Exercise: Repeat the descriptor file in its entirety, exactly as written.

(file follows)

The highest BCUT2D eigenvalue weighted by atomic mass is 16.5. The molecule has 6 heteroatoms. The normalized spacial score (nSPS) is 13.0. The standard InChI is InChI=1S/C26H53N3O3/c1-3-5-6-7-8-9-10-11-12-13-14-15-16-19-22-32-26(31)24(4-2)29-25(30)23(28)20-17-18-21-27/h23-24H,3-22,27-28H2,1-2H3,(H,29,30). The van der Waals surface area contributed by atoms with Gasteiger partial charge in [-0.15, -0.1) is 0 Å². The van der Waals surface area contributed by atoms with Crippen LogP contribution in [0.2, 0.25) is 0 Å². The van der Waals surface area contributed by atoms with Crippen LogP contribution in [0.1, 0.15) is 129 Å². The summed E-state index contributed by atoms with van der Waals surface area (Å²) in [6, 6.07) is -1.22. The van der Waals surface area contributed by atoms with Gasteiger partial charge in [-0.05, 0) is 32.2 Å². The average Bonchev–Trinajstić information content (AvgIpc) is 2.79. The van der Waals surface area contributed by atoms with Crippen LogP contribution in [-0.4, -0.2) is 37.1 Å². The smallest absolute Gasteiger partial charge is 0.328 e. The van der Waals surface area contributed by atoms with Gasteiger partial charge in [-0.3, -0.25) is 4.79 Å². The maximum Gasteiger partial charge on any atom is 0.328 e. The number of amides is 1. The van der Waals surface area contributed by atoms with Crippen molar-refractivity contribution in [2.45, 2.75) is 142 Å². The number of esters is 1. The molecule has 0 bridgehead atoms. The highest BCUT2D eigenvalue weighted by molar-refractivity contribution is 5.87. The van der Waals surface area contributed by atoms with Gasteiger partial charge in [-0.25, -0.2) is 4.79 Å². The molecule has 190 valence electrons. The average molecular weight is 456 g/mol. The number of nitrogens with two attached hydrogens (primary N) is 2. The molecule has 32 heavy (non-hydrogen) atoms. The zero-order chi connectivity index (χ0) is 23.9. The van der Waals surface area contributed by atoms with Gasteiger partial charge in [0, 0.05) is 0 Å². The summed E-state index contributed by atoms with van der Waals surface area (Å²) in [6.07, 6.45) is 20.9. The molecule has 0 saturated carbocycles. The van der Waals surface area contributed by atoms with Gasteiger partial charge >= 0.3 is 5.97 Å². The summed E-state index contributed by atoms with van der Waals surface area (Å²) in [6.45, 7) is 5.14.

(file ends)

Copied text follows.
The highest BCUT2D eigenvalue weighted by atomic mass is 16.5. The molecule has 6 heteroatoms. The normalized spacial score (nSPS) is 13.0. The standard InChI is InChI=1S/C26H53N3O3/c1-3-5-6-7-8-9-10-11-12-13-14-15-16-19-22-32-26(31)24(4-2)29-25(30)23(28)20-17-18-21-27/h23-24H,3-22,27-28H2,1-2H3,(H,29,30). The van der Waals surface area contributed by atoms with Gasteiger partial charge in [-0.15, -0.1) is 0 Å². The van der Waals surface area contributed by atoms with Crippen LogP contribution in [0.2, 0.25) is 0 Å². The van der Waals surface area contributed by atoms with Crippen LogP contribution in [0.1, 0.15) is 129 Å². The summed E-state index contributed by atoms with van der Waals surface area (Å²) in [6, 6.07) is -1.22. The van der Waals surface area contributed by atoms with Gasteiger partial charge in [-0.05, 0) is 32.2 Å². The average Bonchev–Trinajstić information content (AvgIpc) is 2.79. The van der Waals surface area contributed by atoms with Crippen LogP contribution in [-0.4, -0.2) is 37.1 Å². The smallest absolute Gasteiger partial charge is 0.328 e. The van der Waals surface area contributed by atoms with Gasteiger partial charge in [-0.3, -0.25) is 4.79 Å². The maximum Gasteiger partial charge on any atom is 0.328 e. The number of amides is 1. The van der Waals surface area contributed by atoms with Crippen molar-refractivity contribution in [2.45, 2.75) is 142 Å². The number of esters is 1. The molecule has 0 bridgehead atoms. The highest BCUT2D eigenvalue weighted by molar-refractivity contribution is 5.87. The van der Waals surface area contributed by atoms with Gasteiger partial charge in [-0.25, -0.2) is 4.79 Å². The molecule has 190 valence electrons. The average molecular weight is 456 g/mol. The number of nitrogens with two attached hydrogens (primary N) is 2. The molecule has 32 heavy (non-hydrogen) atoms. The zero-order chi connectivity index (χ0) is 23.9. The van der Waals surface area contributed by atoms with Gasteiger partial charge in [0, 0.05) is 0 Å². The summed E-state index contributed by atoms with van der Waals surface area (Å²) in [6.07, 6.45) is 20.9. The molecule has 0 saturated carbocycles. The van der Waals surface area contributed by atoms with Gasteiger partial charge >= 0.3 is 5.97 Å². The summed E-state index contributed by atoms with van der Waals surface area (Å²) in [6.45, 7) is 5.14.